I remember sitting in that class, which could be maths, english or history, listening to the teacher drone on about quadrants or the Mughal empire, at about 11:45am. All students are attempting to listen but we’re tapping our feet impatiently, drumming our fingers on the desk, and glancing at our watches. Minutes pass by slower than ever, and all students are looking forward to the one bright spot of their day-the lunch break! In the heat of work and play, sleep and studies,those half and hour breaks we get to scoff our faces with food-pasta, salads, chicken, soups, bread and cereal, or if you’re in India, dosas, curries, paratha and halwas, are just pure heaven. Unsurprisingly, when I get back from Japan for my holidays, the first question most people ask me is about the food.
On a logical, survival-based level, food and drink is just nutrition-a component, along with clothing and shelter which helps human thrive. But man’s relationship with food in the 21st century is way deeper-with the implementation of biotechnology, and fusion of cultural, religious and ethnic cuisine, man has transformed food from being something necessary for survival to a luxury on a plate, with the correct presentation, quality and odour to instill a deep craving in the common man. On Wednesdays, the class I have just before lunch is maths-and since our class is just above the kitchen, the odour is simply enpowering-we simply can’t focus while doing our sums. Restaurants, cafes and buffets over the world offer food from world over-Pizzas, originating in Naples, in Italy can now be found in your nearby convenience store. Chefs, managers and restaurant inspectors have their entire job dedicated to creating such multi-national delicacies, while cookery shows like the Masterchef series illustrate the talents of those with exceptional culinary skills. Food today is such a prestigious topic, it has become an art. Cookery blogs, TV shows, Magazines and recipe books introduce a bunch of recipes and combinations, nearby eat-outs or food around the globe.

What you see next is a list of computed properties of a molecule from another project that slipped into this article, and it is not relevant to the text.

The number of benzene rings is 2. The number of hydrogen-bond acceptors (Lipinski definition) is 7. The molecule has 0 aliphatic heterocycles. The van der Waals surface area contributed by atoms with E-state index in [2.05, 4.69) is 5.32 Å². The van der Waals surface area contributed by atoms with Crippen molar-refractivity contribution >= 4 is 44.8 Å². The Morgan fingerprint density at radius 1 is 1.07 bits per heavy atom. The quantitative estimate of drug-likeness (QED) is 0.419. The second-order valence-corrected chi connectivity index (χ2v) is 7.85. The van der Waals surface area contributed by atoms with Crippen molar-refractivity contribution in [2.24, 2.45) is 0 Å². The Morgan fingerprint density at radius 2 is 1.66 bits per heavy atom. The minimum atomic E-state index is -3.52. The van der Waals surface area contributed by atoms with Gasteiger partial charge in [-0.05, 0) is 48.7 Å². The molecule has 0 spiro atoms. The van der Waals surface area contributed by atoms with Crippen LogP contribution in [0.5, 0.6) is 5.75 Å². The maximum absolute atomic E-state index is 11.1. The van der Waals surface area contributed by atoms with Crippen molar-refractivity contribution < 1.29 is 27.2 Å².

Food can also be associated with negativity, such as feelings or character traits like gluttony or greed, which causes depression or low self esteem common in schools for students who get bullied. Disorders like Bulimia, known to those watching their weight, cause people to forcibly throw up after they’ve eaten. Those with health issues, Athletes, models and film actors are compelled to watch their diet and can’t eat what they wish, for instance, my father has diabetes(don’t tell him I said this) and can’t eat all the sweets he wants. Around the world, people go on diets or can’t afford the most basic meals-causing world hunger, one of man’s biggest enemies. Those who do get sufficient access can be easily distracted, especially in the midst of work or when they’re bored.